Setting standards for green building

How do you know that the choices you make when building are environmentally sound? About five years ago, Rayne Neave of EcoExhibit posed this question to Bonte Edwards of Jeffares & Green Engineering and Environmental Consulting when they met at a Green Building Council meeting.

“We realised there was no way of evaluating how ‘green’ a product is,” says Edwards. So Jeffares & Green teamed up with Neave to develop an assessment tool for building products.

One company or individual on their own could not have a huge impact on the industry, but a set of standards would give the consumer a voice, a way of indicating that they preferred more sustainable products.

If consumers started exercising choice on this basis, that could have a powerful impact; it could, in fact, swing the industry away from the “business as usual” approach that rules at the moment. It was out of this rationale that EcoStandard and the EcoProduct label was born.

“The development took quite some time,” says Edwards, as it was being done pro-bono and had to be squeezed into the ordinary working day with all its demands.

The standard that has resulted is a thorough instrument. It begins with a pre-assessment that is purely paper-based and gives the client a chance to see if going the whole hog is worthwhile, or if they have a lot of work to do before trying for the EcoProduct label.

The second phase is a rigorous and extensive assessment.

“We assess based on several different categories. We start by looking at resources: what raw materials are used? How much of the content is recycled product? Does it come from a sustainable source?

“Then we look at transportation: how far do the raw materials for the product travel and by what means?” Asking questions such as this also serves to set the company thinking along more sustainable lines, she adds.

EcoStandard inspectors always include a site visit as part of the process, looking at what kind of energy is used, how water is managed and how this relates to each unit of product.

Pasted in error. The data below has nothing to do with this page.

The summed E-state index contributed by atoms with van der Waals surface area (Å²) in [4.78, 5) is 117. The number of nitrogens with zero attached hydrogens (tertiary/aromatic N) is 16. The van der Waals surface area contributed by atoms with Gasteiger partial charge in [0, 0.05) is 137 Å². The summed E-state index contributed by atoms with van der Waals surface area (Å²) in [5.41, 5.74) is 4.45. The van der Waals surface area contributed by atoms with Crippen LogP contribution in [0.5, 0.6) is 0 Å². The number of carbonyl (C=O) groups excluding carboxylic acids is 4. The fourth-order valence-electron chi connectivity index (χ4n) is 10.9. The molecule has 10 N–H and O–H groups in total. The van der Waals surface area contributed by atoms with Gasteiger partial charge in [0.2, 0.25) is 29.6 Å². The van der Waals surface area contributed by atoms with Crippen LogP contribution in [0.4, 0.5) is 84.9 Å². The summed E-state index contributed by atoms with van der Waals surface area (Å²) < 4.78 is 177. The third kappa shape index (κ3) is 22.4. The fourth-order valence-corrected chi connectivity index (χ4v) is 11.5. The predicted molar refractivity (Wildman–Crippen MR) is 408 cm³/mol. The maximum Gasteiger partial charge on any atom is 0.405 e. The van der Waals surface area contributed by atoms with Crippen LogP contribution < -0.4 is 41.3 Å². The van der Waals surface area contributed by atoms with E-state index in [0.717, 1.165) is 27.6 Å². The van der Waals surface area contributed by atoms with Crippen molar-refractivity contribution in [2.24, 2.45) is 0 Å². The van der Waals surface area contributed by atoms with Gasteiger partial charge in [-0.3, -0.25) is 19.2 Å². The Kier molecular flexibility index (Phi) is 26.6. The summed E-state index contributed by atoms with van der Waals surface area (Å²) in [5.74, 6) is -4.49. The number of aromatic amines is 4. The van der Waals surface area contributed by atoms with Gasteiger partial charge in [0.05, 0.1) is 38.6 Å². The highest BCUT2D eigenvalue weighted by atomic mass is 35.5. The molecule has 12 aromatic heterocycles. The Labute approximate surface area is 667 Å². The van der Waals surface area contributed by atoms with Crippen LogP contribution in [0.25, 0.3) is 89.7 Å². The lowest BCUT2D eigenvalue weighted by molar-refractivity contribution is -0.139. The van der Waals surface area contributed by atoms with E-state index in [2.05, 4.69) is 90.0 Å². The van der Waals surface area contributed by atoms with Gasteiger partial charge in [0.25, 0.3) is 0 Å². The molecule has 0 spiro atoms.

“We also ask if they do any environmental awareness training for staff.”

They’ll assess how the product is packaged and distributed. “This is a much neglected part of the whole process,” says Edwards. “Many products are over-packaged.

“Then we look at how the product is to be used – does it, for example, increase energy efficiency or not?”

The last leg is to consider the end-of-life: how is the product to be disposed of once it’s reached the end of its life? Can it be dismantled and recycled or repurposed?

The assessment is done by Jeffares & Green for the moment, but they have experts on the board to call on as and when they need it, including Professor Harro von Blottnitz, who has expertise in lifecycle assessment, and Simon Gear, an expert on air quality.

A product that passes the test and scores highly is entitled to market itself using the EcoProduct label. Those that don’t “pass” get constructive suggestions on how they can improve and try again.

“It’s something we’re all very passionate about,” says Edwards. “This is where we feel we can really make a difference and contribute to a green economy.”

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